It’s been raining pretty much full-time for three days now, sometimes lightly, often steadily, and occasionally with a vengeance. Once or twice there’s been a smattering of hail. And it’s not about to stop; forecasts give it another three or four days before there’s even a hint of sun. I know this is the rainy time of year around here; and I know it’s good for the land, the farmers, etc. etc., but at times I find myself thinking, Enough, already!
Last week we had a couple of glorious days when temperatures were in the high seventies. Lovely! Now, along with endless rain, we have chilly weather: highs in the fifties, lows in the thirties and forties. (All Fahrenheit, of course.) It’s the end of May; I long for warm weather.
Still, living for the first time in a dry land, I cannot forget the value of water. Some seasons I check the rain index on the back of the newspaper’s first section every day, comparing what’s fallen this month to the month’s norm, then looking at the numbers for the year, what’s fallen and what’s normal. That’s four numbers for Bozeman. Then I check the numbers for Belgrade, fifteen miles west. Fifteen miles away and about five inches drier, because it’s out in the wide valley, while we’re tucked right up against the foothills of the Bridger mountains, where the clouds dump their loads of moisture before rising over the peaks and moving east.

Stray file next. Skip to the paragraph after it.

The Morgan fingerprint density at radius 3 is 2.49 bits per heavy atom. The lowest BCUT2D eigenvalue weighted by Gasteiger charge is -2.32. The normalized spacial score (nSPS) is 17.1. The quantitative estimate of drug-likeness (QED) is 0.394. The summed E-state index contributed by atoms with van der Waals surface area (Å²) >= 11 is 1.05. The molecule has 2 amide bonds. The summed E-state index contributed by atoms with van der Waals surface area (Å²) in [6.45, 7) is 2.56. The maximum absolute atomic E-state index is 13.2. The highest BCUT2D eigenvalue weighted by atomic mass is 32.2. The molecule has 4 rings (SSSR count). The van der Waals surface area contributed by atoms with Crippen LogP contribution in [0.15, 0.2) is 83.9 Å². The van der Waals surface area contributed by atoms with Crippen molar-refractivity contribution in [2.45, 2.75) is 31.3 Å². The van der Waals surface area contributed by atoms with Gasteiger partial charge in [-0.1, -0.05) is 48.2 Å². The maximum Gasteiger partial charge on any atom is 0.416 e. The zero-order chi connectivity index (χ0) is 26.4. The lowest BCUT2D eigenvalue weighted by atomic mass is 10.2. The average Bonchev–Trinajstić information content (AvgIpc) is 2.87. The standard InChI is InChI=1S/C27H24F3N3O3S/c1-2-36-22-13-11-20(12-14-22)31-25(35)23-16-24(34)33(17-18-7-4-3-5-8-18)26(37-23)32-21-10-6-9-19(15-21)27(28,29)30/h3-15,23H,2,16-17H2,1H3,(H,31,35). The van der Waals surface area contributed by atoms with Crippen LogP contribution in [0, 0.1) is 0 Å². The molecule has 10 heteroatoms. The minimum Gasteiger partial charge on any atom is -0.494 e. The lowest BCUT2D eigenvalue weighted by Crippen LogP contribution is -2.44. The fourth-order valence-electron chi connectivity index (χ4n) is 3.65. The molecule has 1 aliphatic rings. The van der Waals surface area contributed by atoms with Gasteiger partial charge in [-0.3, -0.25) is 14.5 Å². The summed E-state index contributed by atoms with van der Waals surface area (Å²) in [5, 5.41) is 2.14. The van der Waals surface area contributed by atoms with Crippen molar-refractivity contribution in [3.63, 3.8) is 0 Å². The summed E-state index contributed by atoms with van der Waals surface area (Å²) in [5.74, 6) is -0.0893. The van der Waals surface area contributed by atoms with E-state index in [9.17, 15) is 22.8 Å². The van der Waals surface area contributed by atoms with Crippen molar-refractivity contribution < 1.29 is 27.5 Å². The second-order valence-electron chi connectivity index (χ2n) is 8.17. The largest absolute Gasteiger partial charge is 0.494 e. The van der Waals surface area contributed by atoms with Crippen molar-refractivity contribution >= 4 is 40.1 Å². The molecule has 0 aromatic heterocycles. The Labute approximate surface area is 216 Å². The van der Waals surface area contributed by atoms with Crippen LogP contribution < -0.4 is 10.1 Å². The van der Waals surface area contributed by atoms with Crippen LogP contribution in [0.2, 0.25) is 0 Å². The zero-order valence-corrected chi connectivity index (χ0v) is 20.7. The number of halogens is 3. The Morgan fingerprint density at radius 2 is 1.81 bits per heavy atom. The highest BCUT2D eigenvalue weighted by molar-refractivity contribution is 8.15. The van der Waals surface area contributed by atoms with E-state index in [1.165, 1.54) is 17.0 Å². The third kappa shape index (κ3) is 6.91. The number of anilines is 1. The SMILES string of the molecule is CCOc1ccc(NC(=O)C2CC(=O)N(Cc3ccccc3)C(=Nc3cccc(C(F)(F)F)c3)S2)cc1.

Like much of the west throughout North America, we’ve had years of drought. My little corner has been luckier than most, but the threat of drought is still real. We watch the precipitation levels, and the river-flow levels, and we watch the snow-pack, because the snow-pack feeds the rivers, and the rivers feed the land, and the land feeds us.
If the snow-pack is low, that means a dry year. If a surge of hot weather comes early and melts the snow too quickly, that means floods. If the hot weather holds, melting the entire snow-pack by the end of June, that means floods and a dry year.
Winter banks our summer’s water in the snow-pack; we need a slow, frugal spring, releasing that wealth gradually. If it rushes from the mountains, it is gone, like money flung to the winds.
So I cannot entirely begrudge the rain, and the cold, which I know means that what falls as rain here falls as snow higher up.
Then too, when the clouds part and the mountains come briefly into view, streaked with white nearly to their knees, that’s a loveliness not to be disputed or denied.